There can be no better place for a sculptor whose muse is all things piscatorial than Eyemouth.
It’s been almost 20 years since Jason Sweeney moved to the small Berwickshire fishing town from his home in the north of England. He found a place where he was able to begin his career in metal work, even if his talent for art was underappreciated.
Born from nature and forged in the white heat and sparks of a smithy, Jason’s passion for metal sculpture is all encompassing
‘I started off as a blacksmith,’ he says. ‘I loved art back then, but I grew up in a rough part of Manchester and at that time taking an interest in art would have led to being stabbed or at the very least ridiculed.’
Jason’s break into creative work with metal came from making bespoke curtain finials and poles for interior shops. ‘The footballers’ wives
loved them and they became very fashionable,’ he recalls.
Today Jason turns sheets of steel and bronze into beautiful wildlife art.
A keen fisherman and lover of the outdoors, Jason can be found fishing and underwater filming in Scotland’s salmon rivers or snorkeling and diving in the marine reserve along the coast of Eyemouth and St Abbs. And when he’s not in the water himself, Jason spends time watching the fishing boats come and go from Eyemouth’s busy harbour.
‘It’s great watching boxes of fish coming off the boats,’ he enthuses. ‘Especially now that people are more adventurous with the fish that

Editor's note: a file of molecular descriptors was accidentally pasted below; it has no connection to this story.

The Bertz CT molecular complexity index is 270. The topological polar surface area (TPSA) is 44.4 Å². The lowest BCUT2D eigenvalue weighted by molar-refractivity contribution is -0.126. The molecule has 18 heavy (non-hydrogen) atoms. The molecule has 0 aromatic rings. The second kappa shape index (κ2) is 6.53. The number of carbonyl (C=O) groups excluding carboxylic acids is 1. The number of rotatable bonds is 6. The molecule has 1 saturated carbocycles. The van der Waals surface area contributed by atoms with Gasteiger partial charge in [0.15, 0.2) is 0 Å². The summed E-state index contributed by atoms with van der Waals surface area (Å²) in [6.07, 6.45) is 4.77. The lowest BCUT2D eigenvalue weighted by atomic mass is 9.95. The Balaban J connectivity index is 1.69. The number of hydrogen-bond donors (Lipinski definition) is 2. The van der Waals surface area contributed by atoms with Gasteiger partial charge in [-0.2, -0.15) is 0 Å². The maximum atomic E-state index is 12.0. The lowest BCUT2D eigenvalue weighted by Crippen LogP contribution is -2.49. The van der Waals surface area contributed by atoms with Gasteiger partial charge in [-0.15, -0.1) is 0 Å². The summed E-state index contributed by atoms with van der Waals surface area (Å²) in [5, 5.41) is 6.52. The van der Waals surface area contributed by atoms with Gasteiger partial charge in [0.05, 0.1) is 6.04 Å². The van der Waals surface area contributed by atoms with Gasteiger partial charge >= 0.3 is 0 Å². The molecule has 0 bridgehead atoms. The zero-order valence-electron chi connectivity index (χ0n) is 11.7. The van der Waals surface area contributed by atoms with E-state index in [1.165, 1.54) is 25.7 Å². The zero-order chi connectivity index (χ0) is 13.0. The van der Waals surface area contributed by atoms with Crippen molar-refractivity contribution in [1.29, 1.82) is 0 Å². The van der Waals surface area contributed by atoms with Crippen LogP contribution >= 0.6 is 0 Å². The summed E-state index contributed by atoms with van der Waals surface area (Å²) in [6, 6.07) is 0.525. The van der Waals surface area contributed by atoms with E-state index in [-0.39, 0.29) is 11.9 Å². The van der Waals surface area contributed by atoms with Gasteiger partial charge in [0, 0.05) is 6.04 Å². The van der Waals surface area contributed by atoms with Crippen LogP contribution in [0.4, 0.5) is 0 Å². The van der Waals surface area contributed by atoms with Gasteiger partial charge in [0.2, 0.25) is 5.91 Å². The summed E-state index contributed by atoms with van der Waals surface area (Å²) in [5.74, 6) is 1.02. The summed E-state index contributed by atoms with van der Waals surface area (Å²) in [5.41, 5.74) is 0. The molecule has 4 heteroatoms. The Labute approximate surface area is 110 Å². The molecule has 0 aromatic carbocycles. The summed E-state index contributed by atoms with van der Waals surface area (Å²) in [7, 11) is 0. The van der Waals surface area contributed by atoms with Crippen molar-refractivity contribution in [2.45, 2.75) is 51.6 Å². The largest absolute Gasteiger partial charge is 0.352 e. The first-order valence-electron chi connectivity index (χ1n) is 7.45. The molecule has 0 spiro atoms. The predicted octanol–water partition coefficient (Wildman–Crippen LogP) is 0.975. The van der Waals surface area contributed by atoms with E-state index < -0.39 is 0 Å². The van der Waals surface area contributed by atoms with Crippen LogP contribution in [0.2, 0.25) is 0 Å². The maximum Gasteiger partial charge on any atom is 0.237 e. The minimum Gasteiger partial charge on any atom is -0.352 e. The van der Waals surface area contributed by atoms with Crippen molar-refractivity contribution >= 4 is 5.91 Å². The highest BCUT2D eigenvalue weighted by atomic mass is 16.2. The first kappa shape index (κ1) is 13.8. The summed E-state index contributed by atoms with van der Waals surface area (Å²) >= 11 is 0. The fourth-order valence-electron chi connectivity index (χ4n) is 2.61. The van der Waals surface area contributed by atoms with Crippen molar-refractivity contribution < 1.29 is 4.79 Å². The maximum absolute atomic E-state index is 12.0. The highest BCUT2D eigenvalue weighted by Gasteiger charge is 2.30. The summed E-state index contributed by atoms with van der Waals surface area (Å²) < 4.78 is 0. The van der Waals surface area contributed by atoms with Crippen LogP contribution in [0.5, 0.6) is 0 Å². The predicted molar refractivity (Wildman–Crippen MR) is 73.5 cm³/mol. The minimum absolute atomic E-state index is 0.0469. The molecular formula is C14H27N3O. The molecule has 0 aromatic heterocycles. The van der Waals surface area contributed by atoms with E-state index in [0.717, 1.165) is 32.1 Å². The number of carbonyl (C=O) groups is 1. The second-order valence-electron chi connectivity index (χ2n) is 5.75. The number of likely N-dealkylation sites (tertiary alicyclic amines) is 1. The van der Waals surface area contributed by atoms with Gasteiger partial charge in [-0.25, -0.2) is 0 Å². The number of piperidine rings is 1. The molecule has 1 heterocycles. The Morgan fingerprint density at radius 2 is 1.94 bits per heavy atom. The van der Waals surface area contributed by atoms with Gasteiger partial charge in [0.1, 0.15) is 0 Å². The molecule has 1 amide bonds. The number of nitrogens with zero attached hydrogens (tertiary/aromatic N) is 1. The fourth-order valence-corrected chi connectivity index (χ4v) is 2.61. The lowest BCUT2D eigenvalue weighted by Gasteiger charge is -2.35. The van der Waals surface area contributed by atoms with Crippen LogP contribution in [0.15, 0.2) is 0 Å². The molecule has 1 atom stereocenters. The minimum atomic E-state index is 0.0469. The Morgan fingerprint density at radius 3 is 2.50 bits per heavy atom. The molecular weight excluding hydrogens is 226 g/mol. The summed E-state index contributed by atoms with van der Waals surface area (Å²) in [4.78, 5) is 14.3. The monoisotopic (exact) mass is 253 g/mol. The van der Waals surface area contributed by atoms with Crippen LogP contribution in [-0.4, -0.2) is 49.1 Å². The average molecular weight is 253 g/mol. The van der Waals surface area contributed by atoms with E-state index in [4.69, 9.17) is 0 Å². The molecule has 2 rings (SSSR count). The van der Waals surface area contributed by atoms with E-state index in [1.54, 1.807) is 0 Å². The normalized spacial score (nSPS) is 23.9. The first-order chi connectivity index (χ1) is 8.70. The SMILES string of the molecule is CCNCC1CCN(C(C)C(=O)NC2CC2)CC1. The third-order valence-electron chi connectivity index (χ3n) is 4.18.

they eat. It’s not all haddock and cod any more, you get John Dory and gurnard and all sorts of wonderfully colourful fi sh.’
Metal is the perfect material to create fish; the shine, colour and patina all working together.
‘I can create bronze bladderwrack with silvery fishes diving out from it and I just love it,’ he says.
Breaking down his subjects anatomically allows Jason to build them in sections from welded metal plates. ‘Fish and crustaceans lend themselves brilliantly to metalwork,’ he says.
‘For example, the gill covers and the jaw of a fish when taken apart mirror the sections of steel that I beat and grind into shape to create the fish, likewise with lobsters and langoustines.’
Much of Jason’s work is commission-based and he has pieces in private collections across the UK and all over the world. These bespoke pieces start with a visit to the place where the sculpture will be sited, multiple sketches and talking to the client.
‘That way I can see the piece in my head and know what I want to achieve,’ explains Jason.
‘Sketches will evolve and progress over time until they reflect how the finished piece will look.’
Jason has also created gannets, golden eagles and stags, and is currently working on some kingfishers for Fin and Game, a new tackle shop in Kelso.
His work is permanently on display and for sale at the House of Bruar. Shows in London are to be followed with an installation of work in Howie’s restaurant on Waterloo Place in Edinburgh to create an art show with great food and wine thrown in for good measure.
This feature was originally published in 2016.